By Jason Mount
Big hair and keytars made a comeback at “Eighties Explosion,” Rider’s spring musical theater cabaret, directed by Franklin Trapp and musically directed by Nick Place.
The stage was decorated with multiple platforms featuring art from Keith Haring, the band was playing upstage center and set pieces to the right and left depicted classic ’80s technology such as Pac-Man, a Rubik’s Cube and a boombox. The show opened with the voice of radio host Casey Kasem, setting the scene for the rest of the performance.
Suddenly, the cast filled the stage to sing Eric Carmen’s “Make Me Lose Control.” The audience cheered, as the cast danced around the stage, eventually transitioning into “Mama’s Fallen Angel” by Poison, during which the spotlight shifted onto the band.
The cabaret took an emotional turn during a solo of Cyndi Lauper’s “True Colors,” performed by senior musical theater major Margaret Warrington. As the lights behind her changed colors, Warrington held everyone’s attention with her voice. When she belted out a note towards the end of the song, spectators applauded and vocalized their enthusiasm.
The “posse” of the cabaret, freshman musical theater majors Forrest Filiano, Terren Mueller and Daniel Starnes, and junior musical theater majors Bryce McAllister and Matt Sweeney, channeled their inner boy band members during their performance of “The Right Stuff” by New Kids On The Block.
Their number called upon elements of a typical boyband, including tight choreography and outfits depicting boy band archetypes.
Then came a mashup of “We Didn’t Start the Fire” by Billy Joel and “It’s the End of the World as We Know It” by R.E.M. The song medley truly showcased the company’s talent with quickly sung lyrics and fast movement, making for a high energy performance.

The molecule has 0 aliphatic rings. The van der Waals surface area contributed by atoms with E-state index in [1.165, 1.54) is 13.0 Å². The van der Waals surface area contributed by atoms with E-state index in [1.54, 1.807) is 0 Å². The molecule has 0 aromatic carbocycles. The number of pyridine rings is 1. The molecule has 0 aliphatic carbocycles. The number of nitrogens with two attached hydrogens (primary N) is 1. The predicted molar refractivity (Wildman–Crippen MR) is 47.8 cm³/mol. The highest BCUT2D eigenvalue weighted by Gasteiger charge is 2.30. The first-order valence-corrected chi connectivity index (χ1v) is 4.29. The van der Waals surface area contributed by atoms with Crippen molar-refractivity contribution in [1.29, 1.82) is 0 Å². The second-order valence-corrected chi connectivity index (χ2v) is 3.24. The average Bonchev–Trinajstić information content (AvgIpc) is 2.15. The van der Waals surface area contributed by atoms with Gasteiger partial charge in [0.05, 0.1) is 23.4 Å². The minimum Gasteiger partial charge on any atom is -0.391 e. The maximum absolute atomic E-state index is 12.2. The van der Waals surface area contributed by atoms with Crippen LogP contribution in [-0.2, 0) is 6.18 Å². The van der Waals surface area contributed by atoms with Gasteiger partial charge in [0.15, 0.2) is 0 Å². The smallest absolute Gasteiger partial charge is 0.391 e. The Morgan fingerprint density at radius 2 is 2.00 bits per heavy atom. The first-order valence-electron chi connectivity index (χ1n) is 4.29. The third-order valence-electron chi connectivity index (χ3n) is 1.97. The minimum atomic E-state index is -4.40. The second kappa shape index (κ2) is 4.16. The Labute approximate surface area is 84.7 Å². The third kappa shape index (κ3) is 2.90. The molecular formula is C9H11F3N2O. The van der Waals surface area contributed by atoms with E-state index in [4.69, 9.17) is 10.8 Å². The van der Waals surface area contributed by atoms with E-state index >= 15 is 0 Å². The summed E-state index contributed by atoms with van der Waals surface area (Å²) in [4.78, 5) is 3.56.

The rest of the cabaret included other ’80s classics such as “Don’t Worry, Be Happy” by Bobby McFerrin, “Cold Hearted” by Paula Abdul, and “Luka” by Suzanne Vega.
The bigger numbers came at the end of the cabaret. The entire cast danced on stage for “Love Shack” by The B-52’s and “I’m Gonna Be (500 Miles)” by The Proclaimers, sparking an audience sing along during the chorus and rythmn clapping throughout.
The production finished up with Journey’s “Don’t Stop Believin’.” Audience members were moved by recognition and nostalgia as the first few notes rang through the theater. The performers made sure to get their message across by tweaking one line from the song: “The ’80s never end.” Performers ran out into the aisles of the house to sing and dance with audience members, all while taking their bows and finishing the show.
Everyone in the audience could not resist dancing at one point or another, showing how talented and moving the students were in the cabaret. Their performances proved to many people that songs from the 1980s are as timeless as ever.
Originally printed in the2/15/17 edition.